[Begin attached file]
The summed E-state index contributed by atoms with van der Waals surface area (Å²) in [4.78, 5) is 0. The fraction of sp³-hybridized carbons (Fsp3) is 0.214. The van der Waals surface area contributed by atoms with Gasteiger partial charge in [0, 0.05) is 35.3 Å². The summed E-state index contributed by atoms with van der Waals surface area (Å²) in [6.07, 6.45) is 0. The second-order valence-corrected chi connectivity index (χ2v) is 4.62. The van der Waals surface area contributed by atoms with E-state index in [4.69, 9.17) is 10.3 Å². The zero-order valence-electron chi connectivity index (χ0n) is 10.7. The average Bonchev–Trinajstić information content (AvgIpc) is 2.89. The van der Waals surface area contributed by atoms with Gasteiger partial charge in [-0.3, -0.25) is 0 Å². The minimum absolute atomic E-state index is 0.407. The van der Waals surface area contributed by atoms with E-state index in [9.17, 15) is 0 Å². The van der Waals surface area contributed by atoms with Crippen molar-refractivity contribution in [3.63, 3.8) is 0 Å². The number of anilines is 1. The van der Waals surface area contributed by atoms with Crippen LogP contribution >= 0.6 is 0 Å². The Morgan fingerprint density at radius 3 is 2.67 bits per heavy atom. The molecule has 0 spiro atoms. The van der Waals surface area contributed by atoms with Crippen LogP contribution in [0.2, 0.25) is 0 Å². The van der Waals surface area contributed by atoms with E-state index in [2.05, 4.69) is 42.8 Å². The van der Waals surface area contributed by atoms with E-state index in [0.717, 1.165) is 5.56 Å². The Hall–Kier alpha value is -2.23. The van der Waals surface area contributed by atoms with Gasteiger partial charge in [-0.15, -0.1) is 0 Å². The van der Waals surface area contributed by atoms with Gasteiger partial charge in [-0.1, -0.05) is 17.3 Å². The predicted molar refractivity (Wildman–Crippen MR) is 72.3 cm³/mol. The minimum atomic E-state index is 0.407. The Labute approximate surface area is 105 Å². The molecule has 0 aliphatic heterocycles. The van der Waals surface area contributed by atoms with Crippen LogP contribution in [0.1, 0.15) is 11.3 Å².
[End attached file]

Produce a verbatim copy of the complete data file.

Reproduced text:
The summed E-state index contributed by atoms with van der Waals surface area (Å²) in [4.78, 5) is 0. The fraction of sp³-hybridized carbons (Fsp3) is 0.214. The van der Waals surface area contributed by atoms with Gasteiger partial charge in [0, 0.05) is 35.3 Å². The summed E-state index contributed by atoms with van der Waals surface area (Å²) in [6.07, 6.45) is 0. The second-order valence-corrected chi connectivity index (χ2v) is 4.62. The van der Waals surface area contributed by atoms with E-state index in [4.69, 9.17) is 10.3 Å². The zero-order valence-electron chi connectivity index (χ0n) is 10.7. The average Bonchev–Trinajstić information content (AvgIpc) is 2.89. The van der Waals surface area contributed by atoms with Gasteiger partial charge in [-0.3, -0.25) is 0 Å². The minimum absolute atomic E-state index is 0.407. The van der Waals surface area contributed by atoms with E-state index in [9.17, 15) is 0 Å². The van der Waals surface area contributed by atoms with Crippen molar-refractivity contribution in [3.63, 3.8) is 0 Å². The number of anilines is 1. The van der Waals surface area contributed by atoms with Crippen LogP contribution >= 0.6 is 0 Å². The Morgan fingerprint density at radius 3 is 2.67 bits per heavy atom. The molecule has 0 spiro atoms. The van der Waals surface area contributed by atoms with Crippen LogP contribution in [0.2, 0.25) is 0 Å². The van der Waals surface area contributed by atoms with E-state index in [2.05, 4.69) is 42.8 Å². The van der Waals surface area contributed by atoms with E-state index in [0.717, 1.165) is 5.56 Å². The Hall–Kier alpha value is -2.23. The van der Waals surface area contributed by atoms with Gasteiger partial charge in [-0.15, -0.1) is 0 Å². The van der Waals surface area contributed by atoms with Gasteiger partial charge in [-0.1, -0.05) is 17.3 Å². The predicted molar refractivity (Wildman–Crippen MR) is 72.3 cm³/mol. The minimum atomic E-state index is 0.407. The Labute approximate surface area is 105 Å². The molecule has 0 aliphatic heterocycles. The van der Waals surface area contributed by atoms with Crippen LogP contribution in [0.1, 0.15) is 11.3 Å².